The trouble with surveys is that generally the people carrying them out have a script to follow provided by their employer. Whichever company you buy the survey from will have a template to complete and preferred methods of inspection. This is a ‘one size fits all’ script to apply to any house regardless of its age or building type. In the first 6 months of living at the house we had resolved ALL damp issues with no damp specialist in sight and for a total cost of around £1500 (mainly for roofing repairs).
It was very clear that the surveyor we used did not know a great deal about Victorian houses and particularly the way in which they are intended to work with damp. We spent hours researching this online and to find the appropriate ways of dealing with this. Damp issues in Victorian houses should NOT be resolved with modern damp treatments. We have produced a full article on Victorian house damp repairs which may help you. [See also: Fix Damp in Victorian Houses and the Common Causes]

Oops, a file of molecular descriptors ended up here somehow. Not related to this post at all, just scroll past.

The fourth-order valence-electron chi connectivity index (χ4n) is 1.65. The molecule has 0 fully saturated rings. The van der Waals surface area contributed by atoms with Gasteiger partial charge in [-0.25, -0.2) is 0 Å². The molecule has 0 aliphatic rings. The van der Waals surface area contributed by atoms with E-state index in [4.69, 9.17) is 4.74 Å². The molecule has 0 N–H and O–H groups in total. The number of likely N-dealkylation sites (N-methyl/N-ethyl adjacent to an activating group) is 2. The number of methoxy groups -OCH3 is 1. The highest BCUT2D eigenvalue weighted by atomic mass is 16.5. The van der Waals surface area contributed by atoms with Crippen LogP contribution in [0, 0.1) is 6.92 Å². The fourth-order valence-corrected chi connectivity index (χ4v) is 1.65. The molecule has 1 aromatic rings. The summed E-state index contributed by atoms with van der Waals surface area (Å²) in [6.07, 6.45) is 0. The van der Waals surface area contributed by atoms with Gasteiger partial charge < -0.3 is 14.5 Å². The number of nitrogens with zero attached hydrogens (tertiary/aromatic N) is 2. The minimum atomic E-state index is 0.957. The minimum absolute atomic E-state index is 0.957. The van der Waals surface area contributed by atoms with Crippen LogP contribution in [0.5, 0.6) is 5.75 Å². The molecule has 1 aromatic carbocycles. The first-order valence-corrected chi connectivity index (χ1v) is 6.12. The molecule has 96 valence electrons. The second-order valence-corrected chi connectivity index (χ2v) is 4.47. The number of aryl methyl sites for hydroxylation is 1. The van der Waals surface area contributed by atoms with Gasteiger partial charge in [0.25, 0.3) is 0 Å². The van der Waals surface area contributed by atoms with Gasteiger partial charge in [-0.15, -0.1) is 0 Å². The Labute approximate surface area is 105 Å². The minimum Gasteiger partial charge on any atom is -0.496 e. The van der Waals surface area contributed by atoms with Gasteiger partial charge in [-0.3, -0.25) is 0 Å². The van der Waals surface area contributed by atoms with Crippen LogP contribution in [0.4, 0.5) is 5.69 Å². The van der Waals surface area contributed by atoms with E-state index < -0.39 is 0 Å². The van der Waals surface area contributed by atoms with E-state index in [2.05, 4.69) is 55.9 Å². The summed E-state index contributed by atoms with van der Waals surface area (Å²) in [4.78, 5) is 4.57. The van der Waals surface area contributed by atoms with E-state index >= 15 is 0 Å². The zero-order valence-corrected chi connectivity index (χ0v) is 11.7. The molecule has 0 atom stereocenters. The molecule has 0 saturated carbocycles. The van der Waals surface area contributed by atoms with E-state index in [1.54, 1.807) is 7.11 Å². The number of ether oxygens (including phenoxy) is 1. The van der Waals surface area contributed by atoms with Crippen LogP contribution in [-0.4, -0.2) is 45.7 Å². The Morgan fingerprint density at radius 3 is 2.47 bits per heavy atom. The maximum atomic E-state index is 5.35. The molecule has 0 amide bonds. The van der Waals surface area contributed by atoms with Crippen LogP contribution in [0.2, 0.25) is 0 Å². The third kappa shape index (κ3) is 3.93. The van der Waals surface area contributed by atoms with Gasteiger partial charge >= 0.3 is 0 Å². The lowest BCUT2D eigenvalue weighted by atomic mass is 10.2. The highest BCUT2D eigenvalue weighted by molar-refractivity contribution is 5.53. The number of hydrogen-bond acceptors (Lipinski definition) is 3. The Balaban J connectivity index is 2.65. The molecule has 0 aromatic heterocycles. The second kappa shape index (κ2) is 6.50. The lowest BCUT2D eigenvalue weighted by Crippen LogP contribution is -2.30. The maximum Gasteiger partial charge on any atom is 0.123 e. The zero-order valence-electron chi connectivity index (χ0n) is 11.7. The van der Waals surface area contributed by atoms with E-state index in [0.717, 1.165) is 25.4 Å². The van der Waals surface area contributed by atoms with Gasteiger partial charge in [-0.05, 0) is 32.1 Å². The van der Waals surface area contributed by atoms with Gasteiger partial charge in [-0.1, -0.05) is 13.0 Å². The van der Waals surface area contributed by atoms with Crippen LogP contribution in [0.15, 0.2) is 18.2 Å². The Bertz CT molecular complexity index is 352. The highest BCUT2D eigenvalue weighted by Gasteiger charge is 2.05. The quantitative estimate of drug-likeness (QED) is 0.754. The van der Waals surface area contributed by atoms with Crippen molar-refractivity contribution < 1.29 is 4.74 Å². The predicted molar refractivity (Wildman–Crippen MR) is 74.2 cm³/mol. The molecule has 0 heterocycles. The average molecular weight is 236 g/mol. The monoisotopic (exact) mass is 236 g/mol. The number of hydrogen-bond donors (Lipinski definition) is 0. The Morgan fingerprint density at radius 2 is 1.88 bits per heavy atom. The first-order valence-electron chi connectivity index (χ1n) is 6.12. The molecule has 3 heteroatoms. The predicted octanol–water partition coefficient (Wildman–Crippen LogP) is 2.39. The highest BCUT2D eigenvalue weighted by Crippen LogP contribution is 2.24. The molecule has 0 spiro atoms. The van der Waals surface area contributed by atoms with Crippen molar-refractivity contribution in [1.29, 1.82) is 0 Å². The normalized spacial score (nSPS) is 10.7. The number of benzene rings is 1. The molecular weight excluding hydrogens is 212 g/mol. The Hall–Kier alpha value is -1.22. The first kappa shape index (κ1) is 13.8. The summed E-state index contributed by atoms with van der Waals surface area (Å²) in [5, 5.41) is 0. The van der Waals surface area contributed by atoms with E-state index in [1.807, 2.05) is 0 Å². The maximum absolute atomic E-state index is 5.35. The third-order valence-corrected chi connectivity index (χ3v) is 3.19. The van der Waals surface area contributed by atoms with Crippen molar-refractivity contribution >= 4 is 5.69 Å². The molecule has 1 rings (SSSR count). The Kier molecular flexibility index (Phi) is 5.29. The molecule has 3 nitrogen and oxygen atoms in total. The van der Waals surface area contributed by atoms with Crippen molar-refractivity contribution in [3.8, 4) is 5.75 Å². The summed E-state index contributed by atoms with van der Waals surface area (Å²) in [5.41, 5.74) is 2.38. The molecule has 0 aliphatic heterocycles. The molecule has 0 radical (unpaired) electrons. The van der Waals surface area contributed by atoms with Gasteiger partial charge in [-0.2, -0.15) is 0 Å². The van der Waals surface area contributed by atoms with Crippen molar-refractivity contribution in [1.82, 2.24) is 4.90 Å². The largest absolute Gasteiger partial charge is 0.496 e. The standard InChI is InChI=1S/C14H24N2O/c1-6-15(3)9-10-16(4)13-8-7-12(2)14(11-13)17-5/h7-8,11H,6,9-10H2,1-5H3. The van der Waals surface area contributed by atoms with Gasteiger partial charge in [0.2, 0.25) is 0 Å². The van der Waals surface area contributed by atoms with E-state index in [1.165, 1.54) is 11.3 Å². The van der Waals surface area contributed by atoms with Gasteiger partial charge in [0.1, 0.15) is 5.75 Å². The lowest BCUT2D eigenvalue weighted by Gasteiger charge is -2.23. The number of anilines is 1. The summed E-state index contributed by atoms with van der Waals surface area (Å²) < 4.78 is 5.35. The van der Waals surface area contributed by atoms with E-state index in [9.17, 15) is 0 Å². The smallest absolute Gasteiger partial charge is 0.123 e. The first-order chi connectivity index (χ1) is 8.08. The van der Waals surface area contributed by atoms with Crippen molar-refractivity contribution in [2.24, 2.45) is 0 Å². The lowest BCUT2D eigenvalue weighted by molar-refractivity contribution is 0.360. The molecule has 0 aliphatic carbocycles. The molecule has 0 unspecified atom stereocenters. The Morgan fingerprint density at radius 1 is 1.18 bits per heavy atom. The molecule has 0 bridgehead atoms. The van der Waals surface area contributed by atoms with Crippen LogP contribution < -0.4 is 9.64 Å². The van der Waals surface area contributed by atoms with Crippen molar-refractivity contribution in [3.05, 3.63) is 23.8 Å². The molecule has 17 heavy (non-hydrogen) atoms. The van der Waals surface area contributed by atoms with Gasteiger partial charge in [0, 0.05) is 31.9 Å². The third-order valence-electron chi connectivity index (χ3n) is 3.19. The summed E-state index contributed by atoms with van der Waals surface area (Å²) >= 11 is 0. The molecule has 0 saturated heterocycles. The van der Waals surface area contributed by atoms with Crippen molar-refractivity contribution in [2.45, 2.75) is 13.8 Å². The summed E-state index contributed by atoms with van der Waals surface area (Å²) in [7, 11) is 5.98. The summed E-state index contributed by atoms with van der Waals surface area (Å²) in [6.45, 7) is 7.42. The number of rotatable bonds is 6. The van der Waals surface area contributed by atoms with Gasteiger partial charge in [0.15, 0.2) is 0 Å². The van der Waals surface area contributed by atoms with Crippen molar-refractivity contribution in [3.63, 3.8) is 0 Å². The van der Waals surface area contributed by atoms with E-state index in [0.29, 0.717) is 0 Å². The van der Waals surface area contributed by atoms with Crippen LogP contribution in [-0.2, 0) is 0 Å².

Despite the above there are many good uses for a building survey and it helped us put together a full action plan for our rennovation.
Are House Surveys Worth It – Roundup
So are house surveys worth it? The format and content of every building survey will be slightly different depending on who you instruct to carry it out. Our building survey was comprehensive providing us with a wealth of information on the property. It is true that a lot of the items highlighted above you could obtain yourself but it would take you a lot of time and effort to do so. Also a building survey does highlight defects that you may have overlooked.
The advice I give is do not be afraid to question the report and on the required works summary do your own research. Some of the advice we received was expensive, intrusive and not right for a Victorian house. Ensure that you seek a reputable company to carry out the survey and that they have knowledge of older properties. Note also that if your building survey does highlight any genuine defects then this can be used in price negotiations.